Category

Malta

Watching films in palaces and prisons

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Berlinale summer screening at Charlottenburg Palace Covid cancelled Berlinale, but summer brought a week of screenings curated from this year’s films. I watched the Silver Bear Grand Jury Prize winner last week a short bike ride away at Charlottenburg Palace.  Waiting for darkness to fall It was the second-best place I’ve watched an outdoor film. The best was in Malta. We...

A Shift in My Trajectory

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<= UPDATE: You can read all of my columns for The Shift here => I’ve started writing a series of articles for an independent Maltese news site called The Shift. One of the paper’s founders contacted me at the beginning of November to ask if I would comment on things that appear completely bizarre to an outsider, but which are accepted as normal in Malta. Some of the topics I’m writing about...

6 Months — No Justice in Europe’s Pirate State

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I still remember where I was when Daphne Caruana Galizia was murdered. I was in Canada visiting family on my first trip home in over 3 years. I caught up on work early that morning, and read Daphne’s most recent batch of articles, as I did every day — including the piece which ended with what would be her last words, “There are crooks everywhere you look now. The situation is desperate.” The...

Printing Off Stacks of Words

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It’s been pretty quiet on the blog this year, but I’ve got two good reasons for that. One: I just haven’t been traveling very much. A visit to Japan, a short trip down to Sardinia, and a long overdue visit to Canada — my first trip back home in over 3 years. And that was about it for 2017. I’ll be writing about Sardinia soon, watch for that in my Adrift on the Continent column in Outpost. But...

The Killing of Daphne Caruana Galizia

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Daphne Caruana Galizia was the most dangerous person in Malta. I probably don’t need to tell you who she is anymore, because her name is making the news worldwide. I first came into contact with Daphne on January 13, 2017. But of course I knew her work well by that point, because I had been a twice-daily reader of her blog for the past 6 years. Admittedly, I found her blog when googling key words...

Reading to Write: How Much for a Book?

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A few readers have asked me how much research goes into the writing of a book. How much do you have to read in order to write? It really depends on the project, of course. And I’m sure it’s different for everyone. I tend to read quite a lot. Partly because I love to read, and doing a book or an article gives me an excuse to dig into a subject. You never really know what sort of obscure fact or...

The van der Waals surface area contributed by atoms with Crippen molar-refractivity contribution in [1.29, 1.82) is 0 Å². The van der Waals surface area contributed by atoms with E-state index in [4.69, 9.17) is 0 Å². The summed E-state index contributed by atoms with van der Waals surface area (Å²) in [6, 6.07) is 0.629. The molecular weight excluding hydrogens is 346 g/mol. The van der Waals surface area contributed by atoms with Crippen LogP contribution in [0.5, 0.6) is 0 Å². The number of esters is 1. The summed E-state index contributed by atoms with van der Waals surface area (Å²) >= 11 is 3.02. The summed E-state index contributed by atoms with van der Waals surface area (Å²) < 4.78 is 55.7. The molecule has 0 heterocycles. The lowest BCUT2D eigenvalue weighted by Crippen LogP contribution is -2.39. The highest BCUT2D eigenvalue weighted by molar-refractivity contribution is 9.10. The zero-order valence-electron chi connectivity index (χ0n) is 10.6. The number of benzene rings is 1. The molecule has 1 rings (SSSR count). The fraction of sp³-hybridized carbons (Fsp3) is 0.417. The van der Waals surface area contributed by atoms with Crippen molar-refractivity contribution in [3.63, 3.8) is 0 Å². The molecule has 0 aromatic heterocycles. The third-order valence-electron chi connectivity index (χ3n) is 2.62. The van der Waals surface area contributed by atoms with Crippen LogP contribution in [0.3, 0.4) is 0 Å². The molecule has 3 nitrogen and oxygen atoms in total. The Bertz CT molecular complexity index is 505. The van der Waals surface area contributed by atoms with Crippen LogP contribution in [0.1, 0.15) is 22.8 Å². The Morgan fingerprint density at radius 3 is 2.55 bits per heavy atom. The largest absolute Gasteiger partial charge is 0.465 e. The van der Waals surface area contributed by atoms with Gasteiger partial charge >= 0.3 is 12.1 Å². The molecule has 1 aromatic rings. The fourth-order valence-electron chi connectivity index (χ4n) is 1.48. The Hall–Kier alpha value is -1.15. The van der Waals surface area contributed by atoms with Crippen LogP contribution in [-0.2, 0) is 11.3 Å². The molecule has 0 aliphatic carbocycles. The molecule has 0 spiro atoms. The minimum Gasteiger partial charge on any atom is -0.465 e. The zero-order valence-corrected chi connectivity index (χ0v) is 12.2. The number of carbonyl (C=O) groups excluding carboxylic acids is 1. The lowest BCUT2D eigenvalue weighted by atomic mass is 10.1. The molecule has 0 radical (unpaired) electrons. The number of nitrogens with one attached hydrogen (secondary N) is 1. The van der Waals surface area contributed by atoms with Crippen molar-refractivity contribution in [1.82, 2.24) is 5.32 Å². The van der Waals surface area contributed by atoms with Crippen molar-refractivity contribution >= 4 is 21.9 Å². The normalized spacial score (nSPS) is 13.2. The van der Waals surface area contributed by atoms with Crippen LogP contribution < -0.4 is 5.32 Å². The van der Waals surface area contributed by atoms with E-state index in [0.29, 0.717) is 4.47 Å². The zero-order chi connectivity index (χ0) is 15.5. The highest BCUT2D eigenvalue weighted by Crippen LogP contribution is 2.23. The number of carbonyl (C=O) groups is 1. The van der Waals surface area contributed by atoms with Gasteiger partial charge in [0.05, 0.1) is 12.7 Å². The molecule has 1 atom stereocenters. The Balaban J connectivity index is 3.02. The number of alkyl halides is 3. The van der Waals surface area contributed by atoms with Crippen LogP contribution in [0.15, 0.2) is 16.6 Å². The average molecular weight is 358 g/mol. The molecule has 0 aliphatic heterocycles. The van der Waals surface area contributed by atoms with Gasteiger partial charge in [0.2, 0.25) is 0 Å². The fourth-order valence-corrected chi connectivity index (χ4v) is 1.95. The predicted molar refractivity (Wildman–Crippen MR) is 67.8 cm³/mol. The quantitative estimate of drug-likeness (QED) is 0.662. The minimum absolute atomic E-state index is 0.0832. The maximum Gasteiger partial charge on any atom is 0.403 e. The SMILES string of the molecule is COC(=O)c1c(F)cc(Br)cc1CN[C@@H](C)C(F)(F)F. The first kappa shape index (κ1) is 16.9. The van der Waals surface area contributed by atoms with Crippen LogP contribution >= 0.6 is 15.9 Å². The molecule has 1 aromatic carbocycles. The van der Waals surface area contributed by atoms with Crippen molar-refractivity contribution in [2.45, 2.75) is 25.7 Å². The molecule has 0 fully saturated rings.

Amoral Familism and the Med

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If you want to understand Malta — and the southern Mediterranean in general — then you’ll want to come to grips with the theory of Amoral Familism. As far as I can tell, the term was coined by the anthropologist Edward C. Banfield, who conducted ethnographical research in the town of Chiaromonte in southern Italy in 1955. Banfield wrote that the fundamental rule of amoral familism was, “Maximize...

A New Life in a New Town

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I learned and experienced many things during my years in Malta, and I wrote around 30 articles about it — most of them were positive, about the places we discovered, from small village streets to the windswept heights of Ras ir-Raheb and the coast of Blata tal-Melh. But some were critical, too. I found the history to be quite fascinating. The present culture not so much. And this past year of...

My Island Years Are at an End

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I moved to the Mediterranean because I wanted to write an island book inspired by Lawrence Durrell. But it had to be a place no one else had written about — at least, not in that way. I found Malta after a brief web search. I knew nothing about the place apart from indirect Dashiell Hammett references and vague notions of Knights battling Turks. That vagueness appealed to me. And so we gave up...

An Island Christmas with Traces of Rome

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The highlight of my Christmas Eve was a last minute drive over to Valletta to see the new Star Wars film. Valletta was in full xmas-mode and it seemed like half the island was out for a stroll. Only 15 people in the entire cinema made it feel like a private screening, and Rogue One did not disappoint. But that’s not the story I wanted to share with you today. As has become my custom when in Malta...

Ryan Murdock

Author of Vagabond Dreams: Road Wisdom from Central America. Host of Personal Landscapes podcast. Editor-at-Large (Europe) for Canada's Outpost magazine. Columnist at The Shift. Fellow of the Royal Geographical Society.

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